What I'm really struggling with is - how many men might have been on a project like this, and what sort of timeline would they be one, and most important, would the bridge be built prior to the arrival of the track crew - how much of the construction would be done before the track laying arrived at the site?

Country: USA | Posts: 4 Go to Top of Page


Premium Member

Posted - 07/22/2015 :  08:47:58 AM  Show Profile  Visit jbvb's Homepage  Reply with Quote
Doug, this kind of detail about railway construction frequently appears in Railroad History, the journal of the Railway and Locomotive Historical Society. You can also find it in histories of early railroads; most of those in New England had something published in the 1900 - 1920 era, though these books have largely been purged from all but the biggest and most history-minded libraries.

One contractor might build the entire line, or it might be divided up among smaller contracts covering between 1 and 10 miles of line. Single contractors sometimes employed between 500 and 1000 men, but a smaller contractor might put between 50 and 200 to work on a given section. If the area was settled, with existing roads or navigable waters, bridge work would commence early on, particularly stonework, which was slow and expensive - the 'gold standard' of bridging in that era. In unsettled areas, the crews clearing the land typically made a trail, which the grading crews turned into a road over the roadbed, with bridge work following along not far ahead of the rail/tie gang.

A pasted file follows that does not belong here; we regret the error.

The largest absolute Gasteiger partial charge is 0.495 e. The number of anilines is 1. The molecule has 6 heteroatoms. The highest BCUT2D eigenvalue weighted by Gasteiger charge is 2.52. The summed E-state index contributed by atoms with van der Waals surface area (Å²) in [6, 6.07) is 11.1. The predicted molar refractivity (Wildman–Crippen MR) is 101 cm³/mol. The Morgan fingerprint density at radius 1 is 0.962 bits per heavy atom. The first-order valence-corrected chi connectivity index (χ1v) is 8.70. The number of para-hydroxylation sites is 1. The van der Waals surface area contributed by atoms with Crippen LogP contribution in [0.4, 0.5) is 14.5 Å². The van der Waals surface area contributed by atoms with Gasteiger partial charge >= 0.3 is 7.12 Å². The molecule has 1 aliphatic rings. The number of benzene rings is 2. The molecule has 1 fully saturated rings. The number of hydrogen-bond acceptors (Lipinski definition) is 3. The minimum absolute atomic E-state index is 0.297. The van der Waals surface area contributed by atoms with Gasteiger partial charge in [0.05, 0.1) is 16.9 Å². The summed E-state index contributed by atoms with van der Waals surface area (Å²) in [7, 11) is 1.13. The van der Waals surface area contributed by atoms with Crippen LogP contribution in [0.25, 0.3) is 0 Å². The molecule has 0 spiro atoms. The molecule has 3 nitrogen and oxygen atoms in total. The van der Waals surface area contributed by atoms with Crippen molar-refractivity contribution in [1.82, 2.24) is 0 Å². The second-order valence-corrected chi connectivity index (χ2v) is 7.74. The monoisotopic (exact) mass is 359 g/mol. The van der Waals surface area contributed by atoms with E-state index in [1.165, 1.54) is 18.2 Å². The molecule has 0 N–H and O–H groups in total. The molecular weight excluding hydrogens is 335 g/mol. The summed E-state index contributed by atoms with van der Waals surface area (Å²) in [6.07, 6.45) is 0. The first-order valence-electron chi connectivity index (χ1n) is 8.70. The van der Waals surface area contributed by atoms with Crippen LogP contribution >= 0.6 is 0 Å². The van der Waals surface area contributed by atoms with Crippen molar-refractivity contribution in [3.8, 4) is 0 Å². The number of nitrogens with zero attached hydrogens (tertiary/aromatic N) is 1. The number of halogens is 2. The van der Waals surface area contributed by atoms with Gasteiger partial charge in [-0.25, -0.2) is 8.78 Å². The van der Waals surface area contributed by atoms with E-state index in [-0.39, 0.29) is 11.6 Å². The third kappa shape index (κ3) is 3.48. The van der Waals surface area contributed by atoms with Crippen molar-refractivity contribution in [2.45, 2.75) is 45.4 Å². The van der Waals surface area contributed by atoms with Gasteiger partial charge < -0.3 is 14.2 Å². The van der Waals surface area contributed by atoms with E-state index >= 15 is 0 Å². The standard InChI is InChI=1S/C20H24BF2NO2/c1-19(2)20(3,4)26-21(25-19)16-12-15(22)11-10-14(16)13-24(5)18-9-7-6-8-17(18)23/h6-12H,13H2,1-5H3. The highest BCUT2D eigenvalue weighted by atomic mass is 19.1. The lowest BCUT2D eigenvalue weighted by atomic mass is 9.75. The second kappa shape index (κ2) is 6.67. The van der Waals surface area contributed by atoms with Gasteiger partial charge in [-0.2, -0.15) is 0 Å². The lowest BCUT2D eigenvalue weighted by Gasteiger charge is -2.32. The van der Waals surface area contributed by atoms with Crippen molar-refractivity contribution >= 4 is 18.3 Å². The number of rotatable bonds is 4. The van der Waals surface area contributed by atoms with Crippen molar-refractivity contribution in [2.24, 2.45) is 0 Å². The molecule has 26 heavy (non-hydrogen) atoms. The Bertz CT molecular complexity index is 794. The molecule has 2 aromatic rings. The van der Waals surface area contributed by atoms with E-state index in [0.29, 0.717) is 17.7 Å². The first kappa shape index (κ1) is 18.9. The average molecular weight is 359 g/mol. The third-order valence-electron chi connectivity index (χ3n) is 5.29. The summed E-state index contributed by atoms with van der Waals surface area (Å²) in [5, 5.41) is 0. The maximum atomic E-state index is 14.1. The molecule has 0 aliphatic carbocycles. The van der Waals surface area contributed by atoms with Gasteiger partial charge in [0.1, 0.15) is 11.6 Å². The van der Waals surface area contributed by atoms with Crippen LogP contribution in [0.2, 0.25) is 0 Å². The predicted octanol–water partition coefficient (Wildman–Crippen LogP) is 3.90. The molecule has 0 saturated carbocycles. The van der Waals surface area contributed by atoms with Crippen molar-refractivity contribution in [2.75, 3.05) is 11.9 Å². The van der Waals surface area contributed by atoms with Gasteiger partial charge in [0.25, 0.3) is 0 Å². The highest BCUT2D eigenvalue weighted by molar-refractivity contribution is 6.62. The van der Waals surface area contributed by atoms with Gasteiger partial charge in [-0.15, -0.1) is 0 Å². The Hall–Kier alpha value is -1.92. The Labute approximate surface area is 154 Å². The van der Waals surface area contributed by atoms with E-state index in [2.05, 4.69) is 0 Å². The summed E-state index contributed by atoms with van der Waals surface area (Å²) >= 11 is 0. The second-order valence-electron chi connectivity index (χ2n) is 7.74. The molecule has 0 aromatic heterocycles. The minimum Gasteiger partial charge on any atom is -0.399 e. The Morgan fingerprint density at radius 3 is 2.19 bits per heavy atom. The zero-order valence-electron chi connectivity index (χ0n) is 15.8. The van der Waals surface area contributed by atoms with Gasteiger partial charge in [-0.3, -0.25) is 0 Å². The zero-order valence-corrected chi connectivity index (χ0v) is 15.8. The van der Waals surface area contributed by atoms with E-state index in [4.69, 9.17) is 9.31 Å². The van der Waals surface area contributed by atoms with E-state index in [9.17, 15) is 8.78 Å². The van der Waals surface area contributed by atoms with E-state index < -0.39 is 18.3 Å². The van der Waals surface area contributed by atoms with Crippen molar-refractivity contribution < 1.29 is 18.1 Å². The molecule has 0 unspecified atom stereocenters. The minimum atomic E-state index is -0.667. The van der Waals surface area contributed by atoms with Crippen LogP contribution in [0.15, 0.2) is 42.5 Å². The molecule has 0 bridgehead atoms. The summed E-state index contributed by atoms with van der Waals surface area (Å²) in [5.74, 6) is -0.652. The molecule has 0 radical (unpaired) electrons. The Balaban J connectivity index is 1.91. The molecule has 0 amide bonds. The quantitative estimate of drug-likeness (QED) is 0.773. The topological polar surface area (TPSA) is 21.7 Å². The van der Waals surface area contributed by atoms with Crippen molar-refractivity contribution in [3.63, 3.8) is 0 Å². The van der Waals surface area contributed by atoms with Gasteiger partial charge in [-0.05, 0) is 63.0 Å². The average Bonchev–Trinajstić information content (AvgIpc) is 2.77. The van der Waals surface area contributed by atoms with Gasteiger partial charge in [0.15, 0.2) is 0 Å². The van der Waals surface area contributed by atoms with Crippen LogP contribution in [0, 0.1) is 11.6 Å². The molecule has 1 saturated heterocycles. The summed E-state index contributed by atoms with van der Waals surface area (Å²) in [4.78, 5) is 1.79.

Another point to consider is where your fictional short line is relative to the introduction of dynamite in construction, which would be some time after 1867 depending on location. Reliable all-weather blasting brought major changes in RR construction.

Edited by - jbvb on 07/22/2015 08:54:29 AM

Country: USA | Posts: 6087 Go to Top of Page

New Hire

Posted - 07/30/2015 :  1:45:16 PM  Show Profile  Reply with Quote
Thanks again, jbvb. The journal references have been really helpful, and I'm hoping my county library reference desk can help me with some copies. There are two I'd love to read, "A History of the Development of Wooden Bridges" and "American Wooden Bridges."
But really its the anecdotal facts like you mention that are the most helpful. My piece isn't actually about building the bridge, but all the characters are in the town and the story because they work for the railroad, and they're in the town just temporarily while the bridge is under construction. The story is all around the bridge and so getting the little details straight is important to me.